An Italian politician would feel very much at home in the halls of India's Parliament these days. Italy, of course, is renowned for the political chaos that has spawned the formation of 51 different governments since 1945. Now, New Delhi is showing it can rival Rome. On Apr. 21, after personal rivalries wrecked the ruling United Front coalition, India swore in its third government in 10 months and named its fourth Prime Minister in less than a year--78-year-old I.K. Gujral, a diplomat and member of the Janata Dal party. Most analysts think the Gujral government will prove as short-lived as its predecessors and that elections will probably be called by yearend.
Many would argue that this kind of jockeying has not affected Italy's development into one of the world's largest economies and biggest exporters. And it is tempting to predict the same for India. Gujral, after all, has pledged to continue market reform, despite his previous fondness for leftist doctrine, and even his opponents make similar noises. Yet it would be a mistake to conclude that India will reproduce Italy's peculiar mix of political turmoil and economic progress. Instead, India has the worst of both worlds: a dysfunctional political scene that continues to inflict major damage on the economy.
ANOTHER MORASS. Consider the events of the last few months. In February, Finance Minister P. Chidambaram delighted investors with a promarket budget. It was supposed to pass quickly, but instead the government fell, temporarily halting any serious lawmaking. Now, Gujral says he will press for the budget's passage. But with Chidambaram no longer the Finance Minister, the budget lacks a strong, free-market advocate. And even if Gujral is sincere about reform, it's hard to see what progress he can make. His main task will be keeping the left-leaning factions, in addition to the Congress Party, from disrupting the coalition.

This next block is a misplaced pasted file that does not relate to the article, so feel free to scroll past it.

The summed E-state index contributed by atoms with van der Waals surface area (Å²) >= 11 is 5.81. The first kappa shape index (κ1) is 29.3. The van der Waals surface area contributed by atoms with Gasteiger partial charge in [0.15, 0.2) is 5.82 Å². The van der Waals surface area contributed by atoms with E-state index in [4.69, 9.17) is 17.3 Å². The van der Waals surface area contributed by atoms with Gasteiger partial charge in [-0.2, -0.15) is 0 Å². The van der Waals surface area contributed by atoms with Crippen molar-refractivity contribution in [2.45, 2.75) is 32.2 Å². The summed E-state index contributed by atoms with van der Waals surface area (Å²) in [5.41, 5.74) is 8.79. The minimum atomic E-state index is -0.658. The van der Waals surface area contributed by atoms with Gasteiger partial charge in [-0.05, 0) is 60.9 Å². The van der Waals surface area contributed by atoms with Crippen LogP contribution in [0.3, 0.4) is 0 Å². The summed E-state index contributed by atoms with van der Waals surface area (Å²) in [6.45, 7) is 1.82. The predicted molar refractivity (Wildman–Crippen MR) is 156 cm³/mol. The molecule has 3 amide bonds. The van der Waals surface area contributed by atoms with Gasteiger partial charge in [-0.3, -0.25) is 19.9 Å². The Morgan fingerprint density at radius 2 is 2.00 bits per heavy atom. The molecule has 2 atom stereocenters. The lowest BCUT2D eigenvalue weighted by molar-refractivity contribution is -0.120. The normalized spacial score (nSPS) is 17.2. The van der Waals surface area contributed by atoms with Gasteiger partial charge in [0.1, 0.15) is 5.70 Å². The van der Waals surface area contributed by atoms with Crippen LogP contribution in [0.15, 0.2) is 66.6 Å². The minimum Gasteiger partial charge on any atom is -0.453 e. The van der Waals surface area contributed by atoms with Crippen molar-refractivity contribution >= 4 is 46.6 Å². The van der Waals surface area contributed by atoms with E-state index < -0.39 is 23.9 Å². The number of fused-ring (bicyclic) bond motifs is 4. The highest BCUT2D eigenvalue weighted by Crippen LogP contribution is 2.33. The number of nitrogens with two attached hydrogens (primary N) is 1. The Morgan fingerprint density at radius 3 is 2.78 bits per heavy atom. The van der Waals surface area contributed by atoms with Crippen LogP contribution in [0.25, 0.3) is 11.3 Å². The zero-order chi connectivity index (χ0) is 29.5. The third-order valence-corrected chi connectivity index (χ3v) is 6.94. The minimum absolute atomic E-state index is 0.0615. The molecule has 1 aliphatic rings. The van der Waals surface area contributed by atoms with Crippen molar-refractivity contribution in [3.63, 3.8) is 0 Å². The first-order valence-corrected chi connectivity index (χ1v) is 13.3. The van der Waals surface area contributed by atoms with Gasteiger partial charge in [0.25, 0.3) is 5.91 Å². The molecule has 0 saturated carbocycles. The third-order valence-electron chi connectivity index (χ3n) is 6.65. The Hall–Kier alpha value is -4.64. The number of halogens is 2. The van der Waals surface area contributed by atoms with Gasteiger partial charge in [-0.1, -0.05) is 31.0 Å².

The business community is very concerned. Sure, some reforms will probably take place, but what matters more is the pace of change. "Our worry is, are we going to lose one more year?" says Uday Kotak of Bombay investment bank Kotak Mahindra. Adds Subir Gokaran, economist with the Indira Gandhi Research Institute: "The immeasurable cost of all this has been that of time and postponed investments."
India has attracted only about $2 billion in foreign direct investment in the last year--far short of the goal of $10 billion, and ridiculously short of the $42.5 billion poured into China. The attractions of other Asian countries make it easy to skip over India. Such competitive neighbors as Singapore, Thailand, Malaysia, and the Philippines woo foreign investors and shower them with incentives. In contrast, India discourages potential investors with a set of rules specifying what they may not do. Meanwhile, sectors crucial to development such as telecommunications and power will most likely remain hobbled by overregulation and political interference.
CALLOW. Little wonder that many Indians are more cynical than ever about politics. "I'm sick of the political situation--schoolchildren behave better," says Amberish Dalal, who runs a $2 million chemicals business, Albert Rose Chemicals Ltd., in Ahmedabad. During the three weeks of political vacuum created by the Congress Party's withdrawal of support from the United Front, India's truckers and air traffic controllers launched strikes that further paralyzed the country. A strong government might have been able to contain the damage. Now, many diplomats and foreign executives compare India to a banana republic.
It's time India's rulers shed this unworthy image by delivering on the economic front. A first step would be for the Gujral government to reappoint Chidambaram as Finance Minister, then pass the budget at top speed. A second step would be to support some high-profile investments from foreign companies. The new domestic airline venture between Tata and Singapore Airlines, for example, has been delayed by the Aviation Ministry--although India's airline industry desperately needs foreign capital and expertise. Why doesn't the government make sure this deal works, instead of finding reasons to derail it?
Some day, perhaps, India's economy will hum right along without help from the government. But that moment hasn't come. The world's largest democracy desperately needs economic leadership.